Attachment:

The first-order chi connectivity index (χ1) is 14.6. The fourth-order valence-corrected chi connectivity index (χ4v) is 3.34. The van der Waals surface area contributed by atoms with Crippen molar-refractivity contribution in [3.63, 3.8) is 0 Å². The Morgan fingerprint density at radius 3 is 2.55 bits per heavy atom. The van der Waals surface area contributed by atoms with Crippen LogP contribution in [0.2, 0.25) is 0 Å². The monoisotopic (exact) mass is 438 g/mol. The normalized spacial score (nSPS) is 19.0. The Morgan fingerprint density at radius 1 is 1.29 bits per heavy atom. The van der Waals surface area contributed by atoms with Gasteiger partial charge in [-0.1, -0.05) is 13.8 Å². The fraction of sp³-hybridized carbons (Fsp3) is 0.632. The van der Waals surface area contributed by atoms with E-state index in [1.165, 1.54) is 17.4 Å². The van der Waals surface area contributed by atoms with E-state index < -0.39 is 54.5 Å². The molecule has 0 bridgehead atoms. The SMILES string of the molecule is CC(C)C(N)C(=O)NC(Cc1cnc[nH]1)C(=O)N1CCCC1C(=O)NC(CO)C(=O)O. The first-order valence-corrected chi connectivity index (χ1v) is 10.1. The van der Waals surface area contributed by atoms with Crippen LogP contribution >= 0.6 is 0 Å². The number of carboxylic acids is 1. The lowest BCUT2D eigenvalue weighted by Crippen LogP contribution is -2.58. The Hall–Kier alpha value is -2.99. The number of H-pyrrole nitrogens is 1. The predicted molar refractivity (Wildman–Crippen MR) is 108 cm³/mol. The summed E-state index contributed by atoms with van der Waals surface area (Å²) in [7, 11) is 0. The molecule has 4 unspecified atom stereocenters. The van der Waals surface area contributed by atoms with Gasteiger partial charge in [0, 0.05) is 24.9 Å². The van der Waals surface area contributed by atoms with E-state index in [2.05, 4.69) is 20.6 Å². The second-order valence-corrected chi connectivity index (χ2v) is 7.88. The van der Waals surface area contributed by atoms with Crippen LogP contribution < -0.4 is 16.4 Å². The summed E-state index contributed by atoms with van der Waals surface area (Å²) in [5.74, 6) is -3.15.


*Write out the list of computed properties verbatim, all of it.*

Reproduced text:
The first-order chi connectivity index (χ1) is 14.6. The fourth-order valence-corrected chi connectivity index (χ4v) is 3.34. The van der Waals surface area contributed by atoms with Crippen molar-refractivity contribution in [3.63, 3.8) is 0 Å². The Morgan fingerprint density at radius 3 is 2.55 bits per heavy atom. The van der Waals surface area contributed by atoms with Crippen LogP contribution in [0.2, 0.25) is 0 Å². The monoisotopic (exact) mass is 438 g/mol. The normalized spacial score (nSPS) is 19.0. The Morgan fingerprint density at radius 1 is 1.29 bits per heavy atom. The van der Waals surface area contributed by atoms with Gasteiger partial charge in [-0.1, -0.05) is 13.8 Å². The fraction of sp³-hybridized carbons (Fsp3) is 0.632. The van der Waals surface area contributed by atoms with E-state index in [1.165, 1.54) is 17.4 Å². The van der Waals surface area contributed by atoms with E-state index < -0.39 is 54.5 Å². The molecule has 0 bridgehead atoms. The SMILES string of the molecule is CC(C)C(N)C(=O)NC(Cc1cnc[nH]1)C(=O)N1CCCC1C(=O)NC(CO)C(=O)O. The first-order valence-corrected chi connectivity index (χ1v) is 10.1. The van der Waals surface area contributed by atoms with Crippen LogP contribution >= 0.6 is 0 Å². The number of carboxylic acids is 1. The lowest BCUT2D eigenvalue weighted by Crippen LogP contribution is -2.58. The Hall–Kier alpha value is -2.99. The number of H-pyrrole nitrogens is 1. The predicted molar refractivity (Wildman–Crippen MR) is 108 cm³/mol. The summed E-state index contributed by atoms with van der Waals surface area (Å²) in [7, 11) is 0. The molecule has 4 unspecified atom stereocenters. The van der Waals surface area contributed by atoms with Gasteiger partial charge in [0, 0.05) is 24.9 Å². The van der Waals surface area contributed by atoms with E-state index in [2.05, 4.69) is 20.6 Å². The second-order valence-corrected chi connectivity index (χ2v) is 7.88. The van der Waals surface area contributed by atoms with Crippen LogP contribution < -0.4 is 16.4 Å². The summed E-state index contributed by atoms with van der Waals surface area (Å²) in [5.74, 6) is -3.15.